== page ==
The Truman Show
Good stuff. Not brilliant, but worth watching (or in my case rewatching). I think it was a fascinating choice to tell the audience what's going on from the start; it would have been a very different movie if we'd been discovering the world behind the veil along with Truman. But it makes sense that they chose the way they did; it's a movie about television and society, not just about a guy discovering The Truth behind his world.
Ziegfeld Girl
Good, though some of the musical numbers go on a little long, and it has assorted flaws. Great cast, and Edward Everett Horton is fun as always.

That's twelve movies in twenty-three days—but there were two one-week periods in which I didn't see any movies. And eight of those movies were in the past week.

My favorites from this set: The Sound of Music, The American President, Grosse Point Blank.

It's been interesting, rewatching movies. I traditionally don't rewatch or reread anything; I privilege plot to such a degree that knowing what's going to happen has usually made me enjoy things significantly less. (With a few exceptions. I've probably seen Repo Man eight or ten times, and have gotten more of the jokes each time. When I was a kid, I re-read The Phantom Tollbooth once a year for about ten years, and got more of the jokes each time. And I used to watch The Wizard of Oz on TV every year.)

But I decided a year or two ago that it would be nice to have my best-loved movies easily accessible, and that it's been long enough for most of them that I wouldn't remember them in detail and could enjoy them again. So I've been buying Blu-rays (and some DVDs) ever since, and finally have time to watch them.

I don't think of my tastes as changing much over time. But I suppose that that's partly because I don't usually revisit stuff. It's been disconcerting to discover that some stuff I used to love doesn't really work for me now. (It almost makes me wonder whether I should go back to stuff that I didn't like but that other people did, and give it another chance. But when I've done that, I've almost never liked it more.) Because of that, I've been (for example) putting off rewatching My Own Private Idaho, because I really loved it on first watch but that was twenty years ago.

Anyway, it's kind of a relief when it turns out I do like things as much now as I did before; that's true, for example, of all three of my abovelisted favorites from this month.

I was going to talk about recent TV watching in this entry, but I think it's gone on long enough.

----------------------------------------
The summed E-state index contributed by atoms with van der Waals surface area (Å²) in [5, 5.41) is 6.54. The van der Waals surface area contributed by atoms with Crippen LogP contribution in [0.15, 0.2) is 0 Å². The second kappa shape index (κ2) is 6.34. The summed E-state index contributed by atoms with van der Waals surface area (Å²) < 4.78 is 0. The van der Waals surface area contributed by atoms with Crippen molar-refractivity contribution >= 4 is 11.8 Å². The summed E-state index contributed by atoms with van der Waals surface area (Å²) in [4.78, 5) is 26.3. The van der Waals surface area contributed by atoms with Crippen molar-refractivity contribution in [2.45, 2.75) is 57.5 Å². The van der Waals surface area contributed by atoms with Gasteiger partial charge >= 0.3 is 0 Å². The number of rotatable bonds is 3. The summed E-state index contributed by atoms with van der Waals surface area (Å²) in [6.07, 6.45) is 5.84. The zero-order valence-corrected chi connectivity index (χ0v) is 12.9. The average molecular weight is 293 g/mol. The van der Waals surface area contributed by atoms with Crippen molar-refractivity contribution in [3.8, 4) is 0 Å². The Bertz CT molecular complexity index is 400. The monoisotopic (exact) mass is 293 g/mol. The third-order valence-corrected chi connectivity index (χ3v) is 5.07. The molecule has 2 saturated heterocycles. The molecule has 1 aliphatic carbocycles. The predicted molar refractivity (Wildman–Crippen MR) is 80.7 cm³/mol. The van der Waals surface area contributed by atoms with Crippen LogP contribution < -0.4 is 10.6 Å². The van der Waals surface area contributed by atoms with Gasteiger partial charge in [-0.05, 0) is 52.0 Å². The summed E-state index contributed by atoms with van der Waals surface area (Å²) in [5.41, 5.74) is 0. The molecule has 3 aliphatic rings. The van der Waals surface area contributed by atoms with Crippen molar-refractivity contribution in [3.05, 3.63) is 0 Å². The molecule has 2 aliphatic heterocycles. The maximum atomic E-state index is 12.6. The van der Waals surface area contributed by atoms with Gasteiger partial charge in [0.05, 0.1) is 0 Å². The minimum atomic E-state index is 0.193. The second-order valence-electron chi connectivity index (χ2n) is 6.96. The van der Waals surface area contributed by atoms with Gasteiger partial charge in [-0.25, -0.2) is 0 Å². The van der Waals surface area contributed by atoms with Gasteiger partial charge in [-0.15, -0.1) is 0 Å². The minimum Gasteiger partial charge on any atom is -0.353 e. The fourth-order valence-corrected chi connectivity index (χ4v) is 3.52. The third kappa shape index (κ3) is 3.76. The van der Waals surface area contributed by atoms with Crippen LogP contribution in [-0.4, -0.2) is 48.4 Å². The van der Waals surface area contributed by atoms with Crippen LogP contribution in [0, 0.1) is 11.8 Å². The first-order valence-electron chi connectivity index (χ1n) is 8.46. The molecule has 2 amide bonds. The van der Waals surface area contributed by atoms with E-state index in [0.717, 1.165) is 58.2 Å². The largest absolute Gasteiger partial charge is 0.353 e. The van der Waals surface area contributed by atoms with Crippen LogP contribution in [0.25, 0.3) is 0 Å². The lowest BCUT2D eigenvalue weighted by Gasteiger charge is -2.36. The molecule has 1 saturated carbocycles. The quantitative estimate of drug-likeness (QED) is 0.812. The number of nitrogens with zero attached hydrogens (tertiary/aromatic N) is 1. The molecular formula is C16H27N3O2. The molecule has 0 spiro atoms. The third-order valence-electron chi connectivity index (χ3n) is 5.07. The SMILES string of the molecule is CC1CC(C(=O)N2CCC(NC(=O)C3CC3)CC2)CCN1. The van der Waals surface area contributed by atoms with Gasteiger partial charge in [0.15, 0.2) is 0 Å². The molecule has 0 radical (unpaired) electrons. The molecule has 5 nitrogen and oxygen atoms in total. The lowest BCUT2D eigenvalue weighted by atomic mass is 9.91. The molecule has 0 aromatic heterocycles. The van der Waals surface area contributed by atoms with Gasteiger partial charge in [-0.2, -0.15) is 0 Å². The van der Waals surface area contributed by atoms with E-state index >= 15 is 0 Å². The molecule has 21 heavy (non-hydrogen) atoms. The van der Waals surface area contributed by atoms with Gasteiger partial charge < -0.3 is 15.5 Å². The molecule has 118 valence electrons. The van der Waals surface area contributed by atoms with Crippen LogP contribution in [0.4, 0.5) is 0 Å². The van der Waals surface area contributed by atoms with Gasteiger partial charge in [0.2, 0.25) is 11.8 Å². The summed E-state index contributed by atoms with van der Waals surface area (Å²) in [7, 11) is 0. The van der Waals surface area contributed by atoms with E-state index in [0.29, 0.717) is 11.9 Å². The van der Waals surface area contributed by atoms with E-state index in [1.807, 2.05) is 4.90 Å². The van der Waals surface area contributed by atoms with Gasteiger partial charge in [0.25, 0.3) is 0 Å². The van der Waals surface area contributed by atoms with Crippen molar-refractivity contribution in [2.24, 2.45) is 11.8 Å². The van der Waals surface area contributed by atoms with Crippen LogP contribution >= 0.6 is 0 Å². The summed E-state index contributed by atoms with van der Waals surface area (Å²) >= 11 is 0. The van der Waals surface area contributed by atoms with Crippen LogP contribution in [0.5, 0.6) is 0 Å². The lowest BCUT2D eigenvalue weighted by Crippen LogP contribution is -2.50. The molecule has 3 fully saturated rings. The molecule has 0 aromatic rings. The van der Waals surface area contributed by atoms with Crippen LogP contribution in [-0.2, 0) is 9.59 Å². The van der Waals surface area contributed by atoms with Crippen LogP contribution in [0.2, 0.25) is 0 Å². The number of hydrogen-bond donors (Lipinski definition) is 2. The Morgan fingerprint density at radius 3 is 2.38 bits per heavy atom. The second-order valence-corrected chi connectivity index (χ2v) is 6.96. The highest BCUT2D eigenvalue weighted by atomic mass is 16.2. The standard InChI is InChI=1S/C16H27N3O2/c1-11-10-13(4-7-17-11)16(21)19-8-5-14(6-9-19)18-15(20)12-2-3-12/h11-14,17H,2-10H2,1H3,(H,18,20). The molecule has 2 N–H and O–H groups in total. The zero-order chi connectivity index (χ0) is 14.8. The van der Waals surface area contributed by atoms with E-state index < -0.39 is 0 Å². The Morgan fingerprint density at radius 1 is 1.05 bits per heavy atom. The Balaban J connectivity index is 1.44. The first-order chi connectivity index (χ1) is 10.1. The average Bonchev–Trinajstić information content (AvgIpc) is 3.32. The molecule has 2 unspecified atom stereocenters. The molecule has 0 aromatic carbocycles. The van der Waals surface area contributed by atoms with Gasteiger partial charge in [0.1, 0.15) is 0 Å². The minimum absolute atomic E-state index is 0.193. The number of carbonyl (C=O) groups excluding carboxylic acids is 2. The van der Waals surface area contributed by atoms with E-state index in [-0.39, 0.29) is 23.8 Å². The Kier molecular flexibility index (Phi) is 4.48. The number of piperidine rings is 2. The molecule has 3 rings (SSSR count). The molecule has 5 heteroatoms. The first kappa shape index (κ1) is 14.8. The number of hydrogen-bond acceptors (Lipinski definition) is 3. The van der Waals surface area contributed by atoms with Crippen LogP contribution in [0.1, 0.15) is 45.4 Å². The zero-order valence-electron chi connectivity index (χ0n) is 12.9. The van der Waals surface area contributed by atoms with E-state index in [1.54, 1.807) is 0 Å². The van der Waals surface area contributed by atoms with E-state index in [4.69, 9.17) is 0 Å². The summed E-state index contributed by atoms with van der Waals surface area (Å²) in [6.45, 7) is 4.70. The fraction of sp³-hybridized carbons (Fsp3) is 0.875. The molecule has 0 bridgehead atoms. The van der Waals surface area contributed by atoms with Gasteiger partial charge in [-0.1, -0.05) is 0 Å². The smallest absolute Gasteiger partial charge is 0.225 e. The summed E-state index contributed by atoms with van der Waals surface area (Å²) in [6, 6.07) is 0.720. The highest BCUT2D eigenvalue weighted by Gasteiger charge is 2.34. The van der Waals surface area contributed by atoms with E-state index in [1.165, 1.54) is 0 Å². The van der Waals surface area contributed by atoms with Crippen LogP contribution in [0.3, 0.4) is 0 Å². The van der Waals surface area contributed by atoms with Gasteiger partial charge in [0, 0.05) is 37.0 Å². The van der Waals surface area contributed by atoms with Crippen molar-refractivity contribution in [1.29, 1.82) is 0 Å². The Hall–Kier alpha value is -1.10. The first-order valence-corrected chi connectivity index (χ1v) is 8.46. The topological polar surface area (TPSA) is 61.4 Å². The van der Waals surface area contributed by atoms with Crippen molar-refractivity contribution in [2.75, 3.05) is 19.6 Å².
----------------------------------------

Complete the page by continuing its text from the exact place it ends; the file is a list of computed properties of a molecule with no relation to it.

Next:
3 Comments

The thing about The Truman Show is that everybody knew the Big Idea from the ads. So by the time you got into the theater, if they had made some sort of mystery out of it, the reveal would have been disappointing.

In fact, my thought at the very beginning was that the filmmakers had done a really gutsy thing and just worked with the assumption that the audience had all seen the trailer/ads, and we didn't need to be told again. They did tell us again, but fairly briefly, so that was all right.

Of course, that was all operating in a universe where the real experience was going to the movie theater and watching it within a few weeks of its release, and that watching it at home was a pale substitute. That's not the universe we live in now—I don't know how people happen on movies these days, and what they know about them before hitting the start button.

Thanks,
-V.


I knew someone who saw THE TRUMAN SHOW without knowing anything about the movie beforehand, and she didn't figure out what was happening until well into the movie. I like the movie, but I think I might have loved it if I could have seen it without advance knowledge.


Vardibidian: Interesting point. Though the advertising was presumably created partly based on what they wanted the movie to be; if they'd meant the reveal to be a surprise, then I imagine that they would've advertised it differently.

Ted: Fascinating. Now I can't remember what if anything I knew going into it. I think I must've known, though, 'cause I did see it in the theatre, and that probably means I saw the ads.